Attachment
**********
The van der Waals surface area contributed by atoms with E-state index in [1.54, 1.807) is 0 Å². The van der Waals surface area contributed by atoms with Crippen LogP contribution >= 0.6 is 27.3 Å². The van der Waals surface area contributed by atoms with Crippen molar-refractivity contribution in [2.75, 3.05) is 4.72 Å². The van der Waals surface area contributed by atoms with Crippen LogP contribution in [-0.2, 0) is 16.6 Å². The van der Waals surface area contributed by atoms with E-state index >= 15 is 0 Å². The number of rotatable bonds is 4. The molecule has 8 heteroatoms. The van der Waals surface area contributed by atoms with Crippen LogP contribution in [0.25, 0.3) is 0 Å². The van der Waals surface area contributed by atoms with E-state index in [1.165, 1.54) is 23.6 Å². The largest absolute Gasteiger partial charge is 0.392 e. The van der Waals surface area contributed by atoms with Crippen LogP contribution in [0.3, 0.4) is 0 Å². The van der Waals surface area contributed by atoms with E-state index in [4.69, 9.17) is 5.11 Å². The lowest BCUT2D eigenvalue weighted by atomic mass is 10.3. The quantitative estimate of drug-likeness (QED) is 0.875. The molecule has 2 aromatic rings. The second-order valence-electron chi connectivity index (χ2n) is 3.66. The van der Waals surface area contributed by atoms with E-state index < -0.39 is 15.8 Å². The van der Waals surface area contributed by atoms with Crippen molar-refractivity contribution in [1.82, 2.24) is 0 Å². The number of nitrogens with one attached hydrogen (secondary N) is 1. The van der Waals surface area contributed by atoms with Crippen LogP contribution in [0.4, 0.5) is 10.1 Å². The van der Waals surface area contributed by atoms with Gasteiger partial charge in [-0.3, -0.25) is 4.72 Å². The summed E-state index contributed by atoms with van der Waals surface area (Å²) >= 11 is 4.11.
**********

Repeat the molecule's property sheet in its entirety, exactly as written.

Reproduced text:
The van der Waals surface area contributed by atoms with E-state index in [1.54, 1.807) is 0 Å². The van der Waals surface area contributed by atoms with Crippen LogP contribution >= 0.6 is 27.3 Å². The van der Waals surface area contributed by atoms with Crippen molar-refractivity contribution in [2.75, 3.05) is 4.72 Å². The van der Waals surface area contributed by atoms with Crippen LogP contribution in [-0.2, 0) is 16.6 Å². The van der Waals surface area contributed by atoms with E-state index >= 15 is 0 Å². The number of rotatable bonds is 4. The molecule has 8 heteroatoms. The van der Waals surface area contributed by atoms with Crippen LogP contribution in [0.25, 0.3) is 0 Å². The van der Waals surface area contributed by atoms with E-state index in [1.165, 1.54) is 23.6 Å². The largest absolute Gasteiger partial charge is 0.392 e. The van der Waals surface area contributed by atoms with Crippen LogP contribution in [0.3, 0.4) is 0 Å². The van der Waals surface area contributed by atoms with E-state index in [4.69, 9.17) is 5.11 Å². The lowest BCUT2D eigenvalue weighted by atomic mass is 10.3. The quantitative estimate of drug-likeness (QED) is 0.875. The molecule has 2 aromatic rings. The second-order valence-electron chi connectivity index (χ2n) is 3.66. The van der Waals surface area contributed by atoms with E-state index < -0.39 is 15.8 Å². The van der Waals surface area contributed by atoms with Crippen molar-refractivity contribution in [1.82, 2.24) is 0 Å². The number of nitrogens with one attached hydrogen (secondary N) is 1. The van der Waals surface area contributed by atoms with Crippen LogP contribution in [0.4, 0.5) is 10.1 Å². The van der Waals surface area contributed by atoms with Gasteiger partial charge in [-0.3, -0.25) is 4.72 Å². The summed E-state index contributed by atoms with van der Waals surface area (Å²) >= 11 is 4.11.